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or of its leading characteristics. It is vain to talk of the advantage of bringing the two Churches to a perfect similarity by the extinction of the Office of the weaker: first, because there is a positive value in the genuine forms of the expression of national and local character they are all homes of the affections; secondly, because the thing cannot be done. We may ape the manners and adopt the speech of Frenchmen: the result will be not a duplicate nor even a copy, but a mean and flat caricature. The English Church has much that her Scottish sister cannot have: her unbroken episcopal succession, her ancient canon law, her high standing as an estate of the realm, her millions of acres and of tithes, her millions upon millions of Christian souls. Let it not be grudged then to the Church in Scotland, if she cling with fondness to an Office so honoured by our own divines, so adapted by its form to exemplify the blessed truth of our relationship to the Church at large, and to remind us of the law of love. Let no pedantic love of uniformity, none of that inclination to domineer, in which manifestly we are to recognise one of our besetting sins, urge upon the Scottish bishops the surrender of this most beautiful and affecting service. If, as seems to be God's will, their Church is to continue poor, let her hold her poverty in freedom; and cherish in her breast the one ewe lamb of her native pastures, unsolicited to barter it for dignity or gold. Indeed it is not for its intrinsic merits, nor for its nationality, alone, that it should be revered; but also because it is precious to the poor Episcopalians of Scotland; to those who have followed the fortunes of their Church, not, we grant, in revolt and bloodshed, but in silence, obscurity and contempt, throughout the dreary period of the penal laws: and it is now high time that in our ecclesiastical arrangements we should begin to have some more show of regard to those 'poor of this world' who are especially the chosen of God, rich in faith and heirs of the kingdom which he hath promised to them that love Him :'* who, when once touched by religion, seem so much more easily than others to give the whole heart to God; and who are therefore so well qualified, by the spiritual tact of the inward man, to appreciate the very forms of the ordinance appointed to be the special medium of their union with their Lord.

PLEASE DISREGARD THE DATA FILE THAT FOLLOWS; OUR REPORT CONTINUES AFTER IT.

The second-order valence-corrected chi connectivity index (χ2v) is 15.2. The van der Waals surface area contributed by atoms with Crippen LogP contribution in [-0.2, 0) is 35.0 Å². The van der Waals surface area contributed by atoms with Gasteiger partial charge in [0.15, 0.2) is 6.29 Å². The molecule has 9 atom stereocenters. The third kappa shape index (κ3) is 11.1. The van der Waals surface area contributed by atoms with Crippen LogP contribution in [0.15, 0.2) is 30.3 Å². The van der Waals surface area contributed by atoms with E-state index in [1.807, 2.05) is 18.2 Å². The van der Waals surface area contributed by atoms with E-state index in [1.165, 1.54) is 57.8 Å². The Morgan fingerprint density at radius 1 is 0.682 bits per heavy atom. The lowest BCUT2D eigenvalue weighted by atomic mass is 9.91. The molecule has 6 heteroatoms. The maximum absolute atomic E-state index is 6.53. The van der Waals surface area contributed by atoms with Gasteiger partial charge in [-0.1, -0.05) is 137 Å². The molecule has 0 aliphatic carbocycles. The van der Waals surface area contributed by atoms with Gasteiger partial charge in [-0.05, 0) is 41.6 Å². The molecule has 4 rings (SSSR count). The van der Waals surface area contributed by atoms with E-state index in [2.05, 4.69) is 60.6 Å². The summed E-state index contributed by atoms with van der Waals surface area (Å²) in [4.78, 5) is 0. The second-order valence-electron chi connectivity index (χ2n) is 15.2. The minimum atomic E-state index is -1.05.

* But although in the manner we have described schism has been introduced among the Episcopalian Protestants of Scotland, their religious condition on the whole presents a promising and a pleasing picture. The eulogium of the devout Bishop Horne, who (in the days too when their own Communion Office held an un

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divided empire) indicated their Church as that with which, among existing Christian societies, an Apostle returning upon earth might most joyfully communicate, has still an intelligible application to their government and laws, and to the remarkable simplicity, purity, and patient firmness of that peculiar type of Christian character which seems to belong to them. The ravages of schism have been more than repaired, under the Divine grace, by the energy of faith and love. Their churches and congregations grow. With them, as in England, the standard of character and practice rises. They are now engaged in erecting a central institution of education, both clerical and lay, on the banks of the Almond, in the county of Perth, with the active and munificent support of the three Primates of the Churches of England and Ireland, as well as of many other distinguished prelates.* They have at their command, if a small portion of the goods and therefore of the temptations of this world, an open and unencumbered position, with every advantage for the attainment of spiritual excellence. The fact of schism is to be deplored for the sake of its victims; but the question may be raised whether the condition of the Church they have left is not more healthy after the amputation than while she bore about with her such materials of convulsion and disorder. Only let us hope that, among the forms of her increased and increasing activity, will be found an ever-growing earnestness in prayer for those whom she has lost, and an unwearying toil to win them back, not only to an external but to a true obedience, by gentleness, and by those overpowering demonstrations which sanctity of life can bring in aid of authority and of argument ; that so, if it be the Divine will, we may live to see removed from the face of Christendom one at least among those many feuds which are at once the shame of religion, the stumbling-block of infirmity, and the rank food of unbelief.